What are some of the emerging strategies, technologies, and infrastructure projects that are pushing the boundaries of how big data fits in to the healthcare landscape?
Imaging analytics opens up new diagnostic vistas
Since the beginning of the diagnostic imaging era, interpreting x-rays, CAT scans, and MRIs has largely remained under the purview of skilled clinicians who specialize in catching abnormalities and reporting on findings.
But as computing power increases and analytics algorithms start to become intelligent enough to analyze patterns in digital images, these test results are taking on a whole new meaning for the diagnostic process – and expanding the potential for using this data for additional aspects of patient care.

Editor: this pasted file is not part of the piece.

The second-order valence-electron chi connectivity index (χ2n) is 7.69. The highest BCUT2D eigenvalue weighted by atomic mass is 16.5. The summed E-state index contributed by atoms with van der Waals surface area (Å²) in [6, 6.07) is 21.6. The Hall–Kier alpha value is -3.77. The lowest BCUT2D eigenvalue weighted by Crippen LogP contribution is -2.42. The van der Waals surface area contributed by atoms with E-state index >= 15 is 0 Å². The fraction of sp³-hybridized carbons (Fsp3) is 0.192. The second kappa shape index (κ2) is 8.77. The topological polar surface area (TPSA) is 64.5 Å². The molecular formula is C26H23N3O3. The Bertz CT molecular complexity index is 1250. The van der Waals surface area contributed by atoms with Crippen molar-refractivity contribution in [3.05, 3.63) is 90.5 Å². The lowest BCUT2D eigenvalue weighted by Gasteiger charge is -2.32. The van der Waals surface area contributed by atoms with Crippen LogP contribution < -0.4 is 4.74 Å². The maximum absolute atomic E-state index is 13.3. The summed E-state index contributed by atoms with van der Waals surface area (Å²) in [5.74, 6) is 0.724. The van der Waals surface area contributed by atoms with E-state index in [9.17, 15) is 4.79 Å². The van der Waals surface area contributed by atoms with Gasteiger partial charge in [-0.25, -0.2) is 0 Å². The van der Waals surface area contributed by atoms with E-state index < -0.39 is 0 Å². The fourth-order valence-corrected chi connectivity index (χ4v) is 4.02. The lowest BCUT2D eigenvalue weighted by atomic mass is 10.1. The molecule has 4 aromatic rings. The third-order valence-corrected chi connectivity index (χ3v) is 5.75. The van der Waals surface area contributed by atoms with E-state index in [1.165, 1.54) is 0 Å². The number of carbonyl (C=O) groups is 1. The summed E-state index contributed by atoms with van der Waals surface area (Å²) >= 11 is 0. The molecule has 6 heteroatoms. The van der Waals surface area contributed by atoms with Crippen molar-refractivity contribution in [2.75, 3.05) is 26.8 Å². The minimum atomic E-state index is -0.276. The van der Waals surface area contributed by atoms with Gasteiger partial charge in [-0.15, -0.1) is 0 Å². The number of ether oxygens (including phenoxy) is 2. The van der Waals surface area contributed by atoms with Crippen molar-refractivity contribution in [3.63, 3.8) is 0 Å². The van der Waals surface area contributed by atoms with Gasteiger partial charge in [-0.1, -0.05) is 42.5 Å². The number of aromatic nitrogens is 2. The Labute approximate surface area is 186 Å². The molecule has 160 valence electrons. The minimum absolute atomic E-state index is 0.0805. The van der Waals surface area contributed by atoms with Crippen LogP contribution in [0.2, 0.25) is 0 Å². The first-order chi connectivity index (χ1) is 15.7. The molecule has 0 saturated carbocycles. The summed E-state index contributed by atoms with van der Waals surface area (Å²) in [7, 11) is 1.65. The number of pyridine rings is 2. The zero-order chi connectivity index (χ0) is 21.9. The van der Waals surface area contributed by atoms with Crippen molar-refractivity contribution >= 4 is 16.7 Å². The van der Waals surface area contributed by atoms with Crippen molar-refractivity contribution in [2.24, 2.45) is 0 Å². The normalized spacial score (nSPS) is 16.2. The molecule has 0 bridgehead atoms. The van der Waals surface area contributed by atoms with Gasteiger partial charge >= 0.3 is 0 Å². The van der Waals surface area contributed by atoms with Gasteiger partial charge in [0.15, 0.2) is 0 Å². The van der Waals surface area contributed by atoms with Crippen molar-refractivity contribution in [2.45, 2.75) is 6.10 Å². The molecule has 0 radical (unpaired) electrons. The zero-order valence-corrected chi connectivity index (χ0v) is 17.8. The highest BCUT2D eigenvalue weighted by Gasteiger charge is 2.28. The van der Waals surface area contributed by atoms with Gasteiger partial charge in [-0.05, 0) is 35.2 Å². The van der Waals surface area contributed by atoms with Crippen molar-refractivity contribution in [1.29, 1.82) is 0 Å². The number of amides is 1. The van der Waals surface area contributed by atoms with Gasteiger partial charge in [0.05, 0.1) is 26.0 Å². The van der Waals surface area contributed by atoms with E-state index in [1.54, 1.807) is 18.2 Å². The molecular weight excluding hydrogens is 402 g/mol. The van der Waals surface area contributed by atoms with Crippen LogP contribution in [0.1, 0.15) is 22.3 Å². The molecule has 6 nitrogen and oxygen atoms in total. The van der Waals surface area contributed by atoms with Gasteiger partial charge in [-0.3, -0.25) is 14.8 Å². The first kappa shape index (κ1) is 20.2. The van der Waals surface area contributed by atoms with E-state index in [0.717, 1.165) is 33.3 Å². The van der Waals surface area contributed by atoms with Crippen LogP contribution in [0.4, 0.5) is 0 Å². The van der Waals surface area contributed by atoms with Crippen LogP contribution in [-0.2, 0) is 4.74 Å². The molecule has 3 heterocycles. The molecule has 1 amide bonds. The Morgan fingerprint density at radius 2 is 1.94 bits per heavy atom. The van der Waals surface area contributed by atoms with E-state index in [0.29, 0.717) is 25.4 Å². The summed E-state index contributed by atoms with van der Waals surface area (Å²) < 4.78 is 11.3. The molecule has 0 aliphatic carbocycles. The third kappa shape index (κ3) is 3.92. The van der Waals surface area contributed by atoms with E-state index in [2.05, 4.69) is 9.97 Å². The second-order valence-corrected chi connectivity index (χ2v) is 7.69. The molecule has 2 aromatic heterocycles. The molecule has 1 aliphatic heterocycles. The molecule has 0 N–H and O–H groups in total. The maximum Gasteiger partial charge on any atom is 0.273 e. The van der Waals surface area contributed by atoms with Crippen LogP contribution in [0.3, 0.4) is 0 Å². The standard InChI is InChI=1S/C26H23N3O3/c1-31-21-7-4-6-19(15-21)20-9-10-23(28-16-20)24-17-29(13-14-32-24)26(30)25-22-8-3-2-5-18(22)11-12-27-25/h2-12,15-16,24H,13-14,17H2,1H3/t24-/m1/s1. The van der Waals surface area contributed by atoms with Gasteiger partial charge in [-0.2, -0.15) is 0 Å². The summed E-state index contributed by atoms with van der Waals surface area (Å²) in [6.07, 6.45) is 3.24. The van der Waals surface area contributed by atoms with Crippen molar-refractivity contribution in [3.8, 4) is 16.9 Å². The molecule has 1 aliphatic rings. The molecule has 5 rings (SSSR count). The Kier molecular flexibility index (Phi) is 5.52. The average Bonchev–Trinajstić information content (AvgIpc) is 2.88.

“If you have had a chest x-ray, perhaps prior to surgery, the image was used to look at your lungs,” explained Carrick Carpenter, who leads Dell Services’ global healthcare cloud computing division. “But it also will contain data about your spine. A computer with the right analytics software can review that image and detect your risk, if any, for osteoporosis.”
“What if all of your diagnostic images could be used for multiple screening analysis in addition to the disease state that prompted the test? That would add a huge amount of value to every diagnostic study.”
A number of organizations are already working to make that scenario a reality, including big-name vendors players like Dell, IBM, and Microsoft, as well as professional societies and interoperability experts such as The Sequoia Project and the Radiological Society of North America (RSNA).